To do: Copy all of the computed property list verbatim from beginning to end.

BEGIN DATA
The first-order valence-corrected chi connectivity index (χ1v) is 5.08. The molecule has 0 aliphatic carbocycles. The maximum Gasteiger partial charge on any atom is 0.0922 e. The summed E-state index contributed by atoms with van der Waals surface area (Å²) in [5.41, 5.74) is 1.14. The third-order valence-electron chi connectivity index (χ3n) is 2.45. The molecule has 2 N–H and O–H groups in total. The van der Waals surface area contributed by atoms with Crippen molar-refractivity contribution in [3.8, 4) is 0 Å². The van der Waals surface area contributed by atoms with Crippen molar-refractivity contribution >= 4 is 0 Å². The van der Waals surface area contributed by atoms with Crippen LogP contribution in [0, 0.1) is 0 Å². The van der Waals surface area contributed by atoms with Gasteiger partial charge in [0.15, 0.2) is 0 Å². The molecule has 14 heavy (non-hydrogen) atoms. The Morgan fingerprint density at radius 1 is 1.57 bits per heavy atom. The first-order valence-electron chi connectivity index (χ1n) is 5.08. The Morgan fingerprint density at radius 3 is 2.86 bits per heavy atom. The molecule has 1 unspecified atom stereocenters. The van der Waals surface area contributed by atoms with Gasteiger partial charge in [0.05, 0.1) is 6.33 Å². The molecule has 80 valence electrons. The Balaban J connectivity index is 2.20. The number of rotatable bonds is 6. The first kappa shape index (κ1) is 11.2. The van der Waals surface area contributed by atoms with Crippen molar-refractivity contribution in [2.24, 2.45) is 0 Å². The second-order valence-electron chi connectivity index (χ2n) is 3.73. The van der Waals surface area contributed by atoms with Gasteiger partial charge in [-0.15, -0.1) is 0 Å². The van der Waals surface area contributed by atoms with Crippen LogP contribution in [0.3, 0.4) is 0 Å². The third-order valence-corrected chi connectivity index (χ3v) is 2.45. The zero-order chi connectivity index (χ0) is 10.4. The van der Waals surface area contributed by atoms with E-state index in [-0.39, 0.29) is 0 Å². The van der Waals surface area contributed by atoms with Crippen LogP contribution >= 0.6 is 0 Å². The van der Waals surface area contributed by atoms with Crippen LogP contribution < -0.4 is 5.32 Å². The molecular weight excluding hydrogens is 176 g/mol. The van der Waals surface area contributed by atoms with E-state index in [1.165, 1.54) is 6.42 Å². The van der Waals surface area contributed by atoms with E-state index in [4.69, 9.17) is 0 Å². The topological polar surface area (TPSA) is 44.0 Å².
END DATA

The first-order valence-corrected chi connectivity index (χ1v) is 5.08. The molecule has 0 aliphatic carbocycles. The maximum Gasteiger partial charge on any atom is 0.0922 e. The summed E-state index contributed by atoms with van der Waals surface area (Å²) in [5.41, 5.74) is 1.14. The third-order valence-electron chi connectivity index (χ3n) is 2.45. The molecule has 2 N–H and O–H groups in total. The van der Waals surface area contributed by atoms with Crippen molar-refractivity contribution in [3.8, 4) is 0 Å². The van der Waals surface area contributed by atoms with Crippen molar-refractivity contribution >= 4 is 0 Å². The van der Waals surface area contributed by atoms with Crippen LogP contribution in [0, 0.1) is 0 Å². The van der Waals surface area contributed by atoms with Gasteiger partial charge in [0.15, 0.2) is 0 Å². The molecule has 14 heavy (non-hydrogen) atoms. The Morgan fingerprint density at radius 1 is 1.57 bits per heavy atom. The first-order valence-electron chi connectivity index (χ1n) is 5.08. The Morgan fingerprint density at radius 3 is 2.86 bits per heavy atom. The molecule has 1 unspecified atom stereocenters. The van der Waals surface area contributed by atoms with Gasteiger partial charge in [0.05, 0.1) is 6.33 Å². The molecule has 80 valence electrons. The Balaban J connectivity index is 2.20. The number of rotatable bonds is 6. The first kappa shape index (κ1) is 11.2. The van der Waals surface area contributed by atoms with Crippen molar-refractivity contribution in [2.24, 2.45) is 0 Å². The second-order valence-electron chi connectivity index (χ2n) is 3.73. The van der Waals surface area contributed by atoms with Gasteiger partial charge in [-0.15, -0.1) is 0 Å². The van der Waals surface area contributed by atoms with Crippen LogP contribution in [0.3, 0.4) is 0 Å². The third-order valence-corrected chi connectivity index (χ3v) is 2.45. The zero-order chi connectivity index (χ0) is 10.4. The van der Waals surface area contributed by atoms with E-state index in [-0.39, 0.29) is 0 Å². The van der Waals surface area contributed by atoms with Crippen LogP contribution >= 0.6 is 0 Å². The van der Waals surface area contributed by atoms with Crippen LogP contribution < -0.4 is 5.32 Å². The molecular weight excluding hydrogens is 176 g/mol. The van der Waals surface area contributed by atoms with E-state index in [1.165, 1.54) is 6.42 Å². The van der Waals surface area contributed by atoms with E-state index in [4.69, 9.17) is 0 Å². The topological polar surface area (TPSA) is 44.0 Å².